On October 17, 2012, Bryan Helmkamp, founder of Code Climate, wrote a blog post outlining 7 patterns to refactor fat ActiveRecord models in Ruby on Rails. Here at Crush & Lovely, this post is a core reference for all Rails developers on how to separate concerns, write modular, concise and expressive code, and make testing exceedingly simple.
Forms often have complex logic applied to them. In general, the logic breaks down into the following categories: validation, persistence or other operations, and feedback
A Form Object can encapsulate all associated logic into a single object, keeping it focused, isolated, and easy to test. You may have a sign up form that creates an account, so an associated Form Object could handle the following logic:
- Make sure all fields that are required are present
- Make sure all values are valid
- Persist the data to the database
- Provide success or error feedback to the user
Placing model validations on the Form Object instead of on a centralized model is perhaps counter-intuitive, since you may have to repeat these validations across multiple Form Objects that affect the same model. One question to ask is: where do you want the guards placed in the life-cycle of a form submission? Personally, I favor keeping validations closer to the form than the database, so we can provide quicker feedback. It also feels more semantic that the validations should be just on the other side of the submit click instead of deep in a model definition. This also gives you fine-tuned control over the validations in their specific context and not guard against all scenarios on the model.
In fact, if we think about it on a higher level, we are in a way off-loading the concept of a “Model” to the Form Objects and treating our “Model” objects like Data Access Objects, or DAOs. If this is to be true, there has to be a bond of trust between the Model and the Form Object that what is being sent to the model is pure. From an application architecture standpoint, this can be a really nice design pattern.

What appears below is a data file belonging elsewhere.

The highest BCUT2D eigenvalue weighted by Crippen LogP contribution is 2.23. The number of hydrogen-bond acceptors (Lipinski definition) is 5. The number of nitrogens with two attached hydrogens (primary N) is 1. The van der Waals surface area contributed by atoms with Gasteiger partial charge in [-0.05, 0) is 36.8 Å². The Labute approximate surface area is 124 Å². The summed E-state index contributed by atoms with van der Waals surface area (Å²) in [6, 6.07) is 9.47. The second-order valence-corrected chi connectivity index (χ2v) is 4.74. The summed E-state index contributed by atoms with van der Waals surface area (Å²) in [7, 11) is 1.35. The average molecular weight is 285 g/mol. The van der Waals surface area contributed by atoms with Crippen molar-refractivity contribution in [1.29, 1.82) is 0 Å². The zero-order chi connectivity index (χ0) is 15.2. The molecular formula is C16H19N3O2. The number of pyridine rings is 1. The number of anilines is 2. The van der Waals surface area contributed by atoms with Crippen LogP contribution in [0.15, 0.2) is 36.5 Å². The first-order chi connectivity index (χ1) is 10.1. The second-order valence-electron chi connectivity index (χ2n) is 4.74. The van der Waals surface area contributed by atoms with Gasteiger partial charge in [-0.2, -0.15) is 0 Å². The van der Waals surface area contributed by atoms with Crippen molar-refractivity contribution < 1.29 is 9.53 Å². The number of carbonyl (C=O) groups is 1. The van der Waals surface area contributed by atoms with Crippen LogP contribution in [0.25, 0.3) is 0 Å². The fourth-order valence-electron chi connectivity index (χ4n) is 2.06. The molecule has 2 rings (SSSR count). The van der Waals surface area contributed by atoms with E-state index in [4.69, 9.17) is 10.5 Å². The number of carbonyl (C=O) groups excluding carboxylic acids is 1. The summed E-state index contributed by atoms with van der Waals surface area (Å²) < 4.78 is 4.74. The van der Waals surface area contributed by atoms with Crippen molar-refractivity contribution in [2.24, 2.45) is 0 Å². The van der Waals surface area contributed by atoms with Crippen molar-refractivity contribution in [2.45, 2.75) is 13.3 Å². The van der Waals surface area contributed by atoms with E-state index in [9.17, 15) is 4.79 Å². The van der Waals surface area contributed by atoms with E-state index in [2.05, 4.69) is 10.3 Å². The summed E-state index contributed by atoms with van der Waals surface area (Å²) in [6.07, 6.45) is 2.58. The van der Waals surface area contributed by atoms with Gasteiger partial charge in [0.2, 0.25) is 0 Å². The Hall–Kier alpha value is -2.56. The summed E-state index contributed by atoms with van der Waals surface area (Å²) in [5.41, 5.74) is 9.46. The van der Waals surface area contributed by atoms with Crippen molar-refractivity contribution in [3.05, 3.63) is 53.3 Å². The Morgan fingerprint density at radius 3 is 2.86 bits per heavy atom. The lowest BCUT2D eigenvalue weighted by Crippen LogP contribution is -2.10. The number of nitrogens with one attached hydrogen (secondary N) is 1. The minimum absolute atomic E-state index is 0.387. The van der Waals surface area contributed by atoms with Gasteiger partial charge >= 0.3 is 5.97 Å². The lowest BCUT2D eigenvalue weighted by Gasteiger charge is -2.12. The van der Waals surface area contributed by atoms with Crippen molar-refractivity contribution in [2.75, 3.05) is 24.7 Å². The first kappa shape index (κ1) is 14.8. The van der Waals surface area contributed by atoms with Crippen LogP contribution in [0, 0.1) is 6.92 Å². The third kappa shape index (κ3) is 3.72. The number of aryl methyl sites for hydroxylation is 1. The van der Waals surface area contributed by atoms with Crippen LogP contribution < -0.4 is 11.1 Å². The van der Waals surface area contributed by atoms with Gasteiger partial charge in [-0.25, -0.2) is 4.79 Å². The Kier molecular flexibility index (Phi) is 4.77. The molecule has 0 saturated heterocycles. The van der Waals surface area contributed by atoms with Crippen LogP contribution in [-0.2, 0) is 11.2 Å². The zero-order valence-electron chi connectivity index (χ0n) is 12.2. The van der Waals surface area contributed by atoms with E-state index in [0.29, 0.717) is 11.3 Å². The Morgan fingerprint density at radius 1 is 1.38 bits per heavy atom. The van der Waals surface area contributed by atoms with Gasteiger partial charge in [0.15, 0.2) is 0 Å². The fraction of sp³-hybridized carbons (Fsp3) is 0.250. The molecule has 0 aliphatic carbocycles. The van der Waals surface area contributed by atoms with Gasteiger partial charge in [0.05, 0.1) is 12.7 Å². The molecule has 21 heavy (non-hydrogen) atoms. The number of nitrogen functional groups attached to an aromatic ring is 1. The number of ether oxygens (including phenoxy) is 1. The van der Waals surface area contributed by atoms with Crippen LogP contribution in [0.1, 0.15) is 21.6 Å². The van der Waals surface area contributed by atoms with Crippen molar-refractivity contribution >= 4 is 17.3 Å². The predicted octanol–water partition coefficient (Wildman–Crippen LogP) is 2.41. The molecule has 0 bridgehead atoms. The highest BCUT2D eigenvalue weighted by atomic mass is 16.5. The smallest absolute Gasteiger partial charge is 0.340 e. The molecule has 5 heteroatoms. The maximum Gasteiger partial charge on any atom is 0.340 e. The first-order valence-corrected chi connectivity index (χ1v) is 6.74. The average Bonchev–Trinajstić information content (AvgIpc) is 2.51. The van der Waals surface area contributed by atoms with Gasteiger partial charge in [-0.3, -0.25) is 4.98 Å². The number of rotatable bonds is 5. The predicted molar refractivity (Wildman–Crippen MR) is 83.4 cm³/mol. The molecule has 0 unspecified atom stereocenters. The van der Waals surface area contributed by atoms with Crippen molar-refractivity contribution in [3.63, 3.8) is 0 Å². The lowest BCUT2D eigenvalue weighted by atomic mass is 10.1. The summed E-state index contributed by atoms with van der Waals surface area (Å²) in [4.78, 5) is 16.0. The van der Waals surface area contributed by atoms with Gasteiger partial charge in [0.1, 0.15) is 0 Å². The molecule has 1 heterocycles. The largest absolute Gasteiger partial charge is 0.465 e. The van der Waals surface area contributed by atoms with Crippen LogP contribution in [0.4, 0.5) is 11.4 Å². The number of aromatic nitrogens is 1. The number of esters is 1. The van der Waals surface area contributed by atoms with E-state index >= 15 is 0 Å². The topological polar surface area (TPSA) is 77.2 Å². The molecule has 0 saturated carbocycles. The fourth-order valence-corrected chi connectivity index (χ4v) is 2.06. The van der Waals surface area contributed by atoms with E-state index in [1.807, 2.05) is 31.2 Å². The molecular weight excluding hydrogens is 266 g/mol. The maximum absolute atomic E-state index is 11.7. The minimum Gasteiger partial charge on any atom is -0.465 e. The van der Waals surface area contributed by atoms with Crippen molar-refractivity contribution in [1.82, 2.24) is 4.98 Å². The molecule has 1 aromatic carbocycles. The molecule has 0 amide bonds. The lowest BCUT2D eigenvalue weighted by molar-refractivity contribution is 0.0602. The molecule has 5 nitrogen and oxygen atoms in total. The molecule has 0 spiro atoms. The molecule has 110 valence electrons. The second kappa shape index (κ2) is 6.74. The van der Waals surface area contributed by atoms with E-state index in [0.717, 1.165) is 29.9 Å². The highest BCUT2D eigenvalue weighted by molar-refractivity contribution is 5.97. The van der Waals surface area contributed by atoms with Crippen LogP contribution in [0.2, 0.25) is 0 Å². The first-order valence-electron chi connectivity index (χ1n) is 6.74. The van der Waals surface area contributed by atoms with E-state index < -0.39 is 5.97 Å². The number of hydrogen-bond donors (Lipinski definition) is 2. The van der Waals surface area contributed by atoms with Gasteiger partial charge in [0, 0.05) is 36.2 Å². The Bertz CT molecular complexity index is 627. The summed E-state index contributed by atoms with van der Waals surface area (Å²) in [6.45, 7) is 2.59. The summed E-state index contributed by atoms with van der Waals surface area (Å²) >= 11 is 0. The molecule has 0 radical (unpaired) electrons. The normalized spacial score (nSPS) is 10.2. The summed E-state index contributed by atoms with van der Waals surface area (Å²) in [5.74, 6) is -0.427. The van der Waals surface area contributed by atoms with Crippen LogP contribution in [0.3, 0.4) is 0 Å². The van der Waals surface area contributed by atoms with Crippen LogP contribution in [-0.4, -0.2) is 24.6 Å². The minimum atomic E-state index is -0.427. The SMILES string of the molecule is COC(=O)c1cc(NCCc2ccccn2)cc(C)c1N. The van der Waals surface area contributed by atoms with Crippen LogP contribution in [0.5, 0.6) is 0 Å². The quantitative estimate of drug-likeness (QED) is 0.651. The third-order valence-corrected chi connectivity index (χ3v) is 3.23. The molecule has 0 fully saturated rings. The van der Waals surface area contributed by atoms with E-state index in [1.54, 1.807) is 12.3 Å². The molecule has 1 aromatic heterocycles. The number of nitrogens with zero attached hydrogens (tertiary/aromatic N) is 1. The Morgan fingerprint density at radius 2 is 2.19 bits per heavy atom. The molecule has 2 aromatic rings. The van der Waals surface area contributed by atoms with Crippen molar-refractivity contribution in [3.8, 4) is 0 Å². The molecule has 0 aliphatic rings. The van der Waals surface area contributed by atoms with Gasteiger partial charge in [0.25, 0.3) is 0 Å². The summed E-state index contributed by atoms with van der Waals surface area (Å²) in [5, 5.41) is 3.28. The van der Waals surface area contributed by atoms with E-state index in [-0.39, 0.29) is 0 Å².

Let’s take a look at two examples, one demonstrating a full Form Object that covers all form operations and one that is a Validation Object that can be sequenced with other components.
Let’s imagine a teacher is registering new students for the school year. The application can hand the form data off to the Form Object for handling all aspects of its processing flow:
This form gives us a short, expressive API for executing this form in our main application components, like in a controller or a client-side view:
If we think creatively about the composition of Form Objects, we can create a consistent API on all sides of the application. For example, if instead of a Form Object that encompasses all aspects of form processing, we create a Validation Object that only guards form values, we can use it to compose consistent, expressive and context-specific process flows:
This approach is nice because we can start to favor flexible composition over large, monolithic objects.
You see how we defined the Validator Object once and can use it in each entry point to the database, guarding it consistently across all fronts. This approach can help keep things DRY and organized, but if you find it easier to see everything in one (potentially large) Form Object instead of having the process divided up between specialized components, that’s completely valid, too. It’s all about what type of composition feels best to you and your team.
No matter how you compose your Form Objects, testing is made simpler by extracting it out of the application stack. All you have to do is compose an object composed of the form data you want to test, and send it through. It’s a good practice to make sure you test the error handling, too, to make sure that all applicable errors are sent back to the application for messaging to the user.
In the next post, we’ll take a look at Query Objects, giving us a really expressive and clean way of either retrieving records from the database or filtering down a collection.